In physics, the no-signaling approach to quantum nonlocality [ 2 — 4 , 7 ] leads to degenerate systems of linear constraints for the correlations between the parties playing in a correlational set up [ 4 , 6 , 7 ]. In systems biology, the structural analysis approach for the mathematical modeling of a biological complex applies constraint-based methods that take the form of degenerate linear systems of inequalities [ 8 — 11 ]. In order to transform the model constraints into quantitative predictions, conversion methods are necessary to derive the relational structure a skeleton graph or a network that is conformed by the set of extreme points of the feasible region.

In the no-signaling approach to quantum nonlocality, the extreme points of the polytope of correlations provide the local operations and the elementary non-local Popescu-Rohrlich channels [ 2 — 4 ] which are necessary and in any cases sufficient to simulate any no-signaling correlational scenario [ 5 ]. In both cases, the resulting output descriptions display a wide range of structural complexities, characterized by measurements as graph entropy [ 13 , 14 ] and graph similarity [ 15 ].

The most effective conversion methods available arise from combinatorial geometry [ 16 — 19 ]. However, when the half-space descriptions of the extreme points of the feasible polytope are degenerate a combinatorial explosion is produced that is the cause of stubborn difficulties for their enumeration [ 19 — 23 ]. The paper introduces an algorithm to convert a half-space description into the skeleton graph conformed by the set of extreme points of the feasible region.

Using a combination of incremental [ 18 , 19 ] and pivotal [ 24 , 25 ] methods, an algorithm with a good performance to resolve degeneracy and to complete the traversal of the set of extreme points is presented. The effects of degeneracy are studied computationally for a very large number of half-space descriptions, organized into four families according to the degree of degeneracy of the input half-space descriptions and on the complexity of the output graphs. The model constraints determine the entries of A and the entries of vector.

Each one of the m constraint inequalities in Eq 1 defines a half-space of the euclidean space of dimension n , E n.

## Describing graphs

Every row of matrix A is the constraint vector , with index. Vector a i defines the i -th feasible half-space. The intersection of all half-spaces constitutes the set of feasible values of , which conform the convex polytope. The description of P that is provided by Eq 1 is known as a half-space description, or H -description. However, what is physically meaningful is the combinatorial structure that is encoded in the skeleton graph G P of P , known as the V -description of P.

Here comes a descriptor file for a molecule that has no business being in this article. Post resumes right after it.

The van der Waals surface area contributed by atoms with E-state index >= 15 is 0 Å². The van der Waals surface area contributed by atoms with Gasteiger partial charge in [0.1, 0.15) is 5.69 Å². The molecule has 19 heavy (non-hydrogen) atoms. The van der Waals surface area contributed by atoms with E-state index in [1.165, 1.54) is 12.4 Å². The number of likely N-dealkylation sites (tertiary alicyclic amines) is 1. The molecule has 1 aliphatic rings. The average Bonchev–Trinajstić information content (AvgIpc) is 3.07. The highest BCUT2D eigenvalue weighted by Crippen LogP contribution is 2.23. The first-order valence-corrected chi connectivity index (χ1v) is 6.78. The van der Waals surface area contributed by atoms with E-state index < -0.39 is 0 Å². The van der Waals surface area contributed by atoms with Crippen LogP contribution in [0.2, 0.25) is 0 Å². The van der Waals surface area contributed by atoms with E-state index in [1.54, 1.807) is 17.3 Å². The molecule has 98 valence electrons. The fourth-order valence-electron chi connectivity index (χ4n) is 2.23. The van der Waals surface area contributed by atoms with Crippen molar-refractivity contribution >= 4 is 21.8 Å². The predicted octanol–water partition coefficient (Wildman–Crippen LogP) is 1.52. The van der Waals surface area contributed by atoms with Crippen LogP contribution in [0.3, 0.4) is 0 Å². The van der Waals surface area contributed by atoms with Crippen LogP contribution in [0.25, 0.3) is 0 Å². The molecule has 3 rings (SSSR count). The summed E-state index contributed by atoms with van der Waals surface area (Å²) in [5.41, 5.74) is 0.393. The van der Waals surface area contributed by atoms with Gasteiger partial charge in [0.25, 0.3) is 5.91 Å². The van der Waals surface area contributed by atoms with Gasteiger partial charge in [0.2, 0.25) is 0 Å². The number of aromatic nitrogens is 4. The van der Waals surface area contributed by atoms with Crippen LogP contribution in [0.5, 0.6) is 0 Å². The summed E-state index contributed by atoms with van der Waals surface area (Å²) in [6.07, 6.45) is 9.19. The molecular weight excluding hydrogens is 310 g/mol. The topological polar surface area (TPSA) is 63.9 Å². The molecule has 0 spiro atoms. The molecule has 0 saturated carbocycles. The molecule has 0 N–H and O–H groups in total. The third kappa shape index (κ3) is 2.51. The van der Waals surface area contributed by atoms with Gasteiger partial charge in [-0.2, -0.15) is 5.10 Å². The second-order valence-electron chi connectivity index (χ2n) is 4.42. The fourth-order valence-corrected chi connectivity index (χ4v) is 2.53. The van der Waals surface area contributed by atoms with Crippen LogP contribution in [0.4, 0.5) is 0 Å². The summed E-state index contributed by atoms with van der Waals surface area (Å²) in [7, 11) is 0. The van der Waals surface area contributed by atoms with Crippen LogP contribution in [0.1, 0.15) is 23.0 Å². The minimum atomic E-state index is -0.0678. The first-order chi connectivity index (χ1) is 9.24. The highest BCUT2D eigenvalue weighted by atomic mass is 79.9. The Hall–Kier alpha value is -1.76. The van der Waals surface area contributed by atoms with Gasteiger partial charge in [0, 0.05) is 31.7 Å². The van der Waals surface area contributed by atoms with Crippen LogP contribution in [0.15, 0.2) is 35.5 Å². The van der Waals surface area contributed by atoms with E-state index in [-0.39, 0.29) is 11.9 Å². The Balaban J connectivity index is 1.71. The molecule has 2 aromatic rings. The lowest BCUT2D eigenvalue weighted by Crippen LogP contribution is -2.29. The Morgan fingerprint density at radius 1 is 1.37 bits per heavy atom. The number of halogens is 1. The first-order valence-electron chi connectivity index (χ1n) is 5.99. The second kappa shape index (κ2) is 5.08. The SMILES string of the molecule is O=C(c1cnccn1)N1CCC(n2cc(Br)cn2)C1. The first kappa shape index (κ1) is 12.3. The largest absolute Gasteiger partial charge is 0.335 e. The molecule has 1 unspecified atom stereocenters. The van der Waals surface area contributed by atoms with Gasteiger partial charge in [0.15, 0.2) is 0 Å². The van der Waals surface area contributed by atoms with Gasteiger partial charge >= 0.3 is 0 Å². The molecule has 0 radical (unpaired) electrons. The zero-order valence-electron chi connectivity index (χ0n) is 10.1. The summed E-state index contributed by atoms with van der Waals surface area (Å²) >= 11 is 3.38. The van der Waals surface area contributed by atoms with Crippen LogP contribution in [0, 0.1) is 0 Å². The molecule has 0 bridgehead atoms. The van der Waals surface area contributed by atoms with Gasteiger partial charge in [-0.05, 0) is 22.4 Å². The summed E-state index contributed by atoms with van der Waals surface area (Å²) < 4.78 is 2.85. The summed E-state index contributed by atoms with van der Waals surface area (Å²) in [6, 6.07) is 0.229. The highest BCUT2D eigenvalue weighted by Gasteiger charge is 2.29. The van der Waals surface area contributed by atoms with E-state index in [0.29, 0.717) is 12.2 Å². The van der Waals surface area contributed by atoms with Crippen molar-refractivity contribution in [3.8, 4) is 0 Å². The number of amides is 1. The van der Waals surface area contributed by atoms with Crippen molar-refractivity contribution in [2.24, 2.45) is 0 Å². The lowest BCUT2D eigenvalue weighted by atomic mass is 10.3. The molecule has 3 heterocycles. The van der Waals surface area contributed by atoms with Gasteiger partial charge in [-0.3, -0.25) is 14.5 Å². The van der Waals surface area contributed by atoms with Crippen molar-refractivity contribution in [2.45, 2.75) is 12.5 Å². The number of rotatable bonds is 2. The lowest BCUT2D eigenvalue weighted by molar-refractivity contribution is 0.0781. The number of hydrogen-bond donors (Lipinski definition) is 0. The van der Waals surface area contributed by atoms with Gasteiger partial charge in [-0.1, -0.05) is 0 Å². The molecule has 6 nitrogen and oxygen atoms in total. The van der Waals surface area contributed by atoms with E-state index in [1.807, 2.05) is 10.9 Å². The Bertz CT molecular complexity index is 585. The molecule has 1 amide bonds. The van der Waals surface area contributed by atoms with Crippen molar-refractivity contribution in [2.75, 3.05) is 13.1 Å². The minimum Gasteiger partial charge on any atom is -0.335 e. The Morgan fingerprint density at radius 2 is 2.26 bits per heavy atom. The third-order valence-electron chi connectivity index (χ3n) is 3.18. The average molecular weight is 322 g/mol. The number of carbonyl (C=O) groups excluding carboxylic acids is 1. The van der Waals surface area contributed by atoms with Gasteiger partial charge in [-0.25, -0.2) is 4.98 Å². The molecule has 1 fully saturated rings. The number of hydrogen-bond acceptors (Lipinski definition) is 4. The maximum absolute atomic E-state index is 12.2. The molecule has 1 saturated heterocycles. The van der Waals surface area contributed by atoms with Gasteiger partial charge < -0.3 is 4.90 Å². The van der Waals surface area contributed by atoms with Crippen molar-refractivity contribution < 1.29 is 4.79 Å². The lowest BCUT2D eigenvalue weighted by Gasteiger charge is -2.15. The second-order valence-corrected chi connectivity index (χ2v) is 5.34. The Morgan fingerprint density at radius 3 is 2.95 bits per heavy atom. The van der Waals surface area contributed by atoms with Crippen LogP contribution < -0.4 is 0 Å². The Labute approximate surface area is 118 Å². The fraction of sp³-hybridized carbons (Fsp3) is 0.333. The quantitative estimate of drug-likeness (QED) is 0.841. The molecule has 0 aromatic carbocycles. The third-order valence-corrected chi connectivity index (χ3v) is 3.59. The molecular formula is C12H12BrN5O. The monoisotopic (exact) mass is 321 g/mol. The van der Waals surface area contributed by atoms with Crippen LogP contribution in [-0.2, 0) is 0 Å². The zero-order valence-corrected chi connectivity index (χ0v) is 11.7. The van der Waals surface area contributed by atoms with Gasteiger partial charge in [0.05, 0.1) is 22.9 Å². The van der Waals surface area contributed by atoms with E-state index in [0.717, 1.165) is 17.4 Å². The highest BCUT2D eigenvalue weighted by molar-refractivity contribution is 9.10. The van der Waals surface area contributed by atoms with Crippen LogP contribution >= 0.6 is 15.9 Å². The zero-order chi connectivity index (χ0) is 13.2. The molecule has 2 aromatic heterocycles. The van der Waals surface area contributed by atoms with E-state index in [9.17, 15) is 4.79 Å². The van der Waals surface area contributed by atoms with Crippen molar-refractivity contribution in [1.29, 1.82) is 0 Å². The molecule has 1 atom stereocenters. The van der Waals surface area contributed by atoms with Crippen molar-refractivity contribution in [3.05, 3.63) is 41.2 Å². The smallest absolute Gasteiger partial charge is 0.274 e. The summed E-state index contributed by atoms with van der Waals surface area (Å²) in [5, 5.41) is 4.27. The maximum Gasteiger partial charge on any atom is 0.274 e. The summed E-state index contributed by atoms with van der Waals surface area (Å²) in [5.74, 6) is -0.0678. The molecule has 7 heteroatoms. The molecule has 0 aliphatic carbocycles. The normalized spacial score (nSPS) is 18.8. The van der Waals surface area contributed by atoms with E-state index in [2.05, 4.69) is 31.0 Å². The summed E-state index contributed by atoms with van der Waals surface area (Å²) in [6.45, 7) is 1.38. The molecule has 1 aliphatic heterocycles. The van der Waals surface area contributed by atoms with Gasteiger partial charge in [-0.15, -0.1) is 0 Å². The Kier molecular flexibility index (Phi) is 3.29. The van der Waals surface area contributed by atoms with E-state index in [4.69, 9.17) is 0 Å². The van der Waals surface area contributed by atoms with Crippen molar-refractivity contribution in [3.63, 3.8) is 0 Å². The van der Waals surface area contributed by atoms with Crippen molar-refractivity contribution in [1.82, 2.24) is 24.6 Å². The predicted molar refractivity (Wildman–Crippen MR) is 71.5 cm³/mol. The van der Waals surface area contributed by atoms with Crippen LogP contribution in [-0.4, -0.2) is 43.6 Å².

First, a point p is in the feasible region P whenever the slack vector s p is non-negative. An extreme point p is regular or non-degenerate if it has an active set of cardianlity. The active set of a regular extreme point p , , is a basis. The combinatorial triviality of regular extreme points does not present any difficulty to the simplex pivoting rules [ 16 , 24 , 25 ].

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The amount of searches Eq 2 may be—per vertex! Besides, when doing the search, the simplex method may get trapped in an endless cycle or just get stalled [ 22 ]. Several approaches have been tried out to overcome such deficiencies [ 20 — 23 ]. The practice of the double description method has proved its efficiency [ 18 , 19 ] in the determination of the extreme rays of highly degenerate polyhedral cones [ 26 ]. However, the method is not efficient for the construction of the complete skeleton graph of large degenerate systems of linear inequalities, mainly due to the very large number of tentative vertices that are produced at intermediate stages of the conversion procedure [ 26 ].

### Decomposition of Graphs 2

The majority of intermediate vertices are discarded at the end. To overcome this situation, we have designed a swift and compact pivoting method to determine the neighbors of extreme points, by taking as the input the extreme rays of a cone.

In this way we have combined in Algorithm 5 the best of two methods: the incremental slicing of cones to defeat degeneracy [ 18 , 19 ], and pivoting around extreme points for a swift traversal of extreme points [ 24 ]. The incremental procedure goes slicing a cone, starting with a regular cone that is broader than and includes the target cone. The preparation of the base cone to be the input of the incremental procedure is explained in Section 1: a basis is chosen from the active set and a standard algebraic method produces the extreme rays of the corresponding regular cone.

The half-spaces in the active set that are not part of the basis set are inserted by the incremental procedure, one-by-one, until they are exhausted and the target cone has been sculpted. The half-space insertion procedure is explained in Section 2. The explanation includes i the alternative combinatorial or algebraic test necessary to identify the 2-face cuts during the slicing procedure and ii a recording strategy that helps the algorithm to reduce the number of tests.

The extreme rays that are produced by the incremental procedure provide the scanning directions for the pivoting rule that is followed to determine the set of neighboring points of p.

The pivoting rule is developed in Section 3. In Section 4 the incremental and pivoting methods are combined in Algorithm 5, which converts the system of linear inequalities into the skeleton graph conformed by the set of extreme points of the feasible region. The computational practice in Section 5 affords understanding about the effects that the degeneracy present in the input systems has on the performance of Algorithm 5. The very large number of input systems employed in the practice of Section 5 is organized in four families that offer a controlled and distributed sampling of the complexity spectrum of the conversion problem.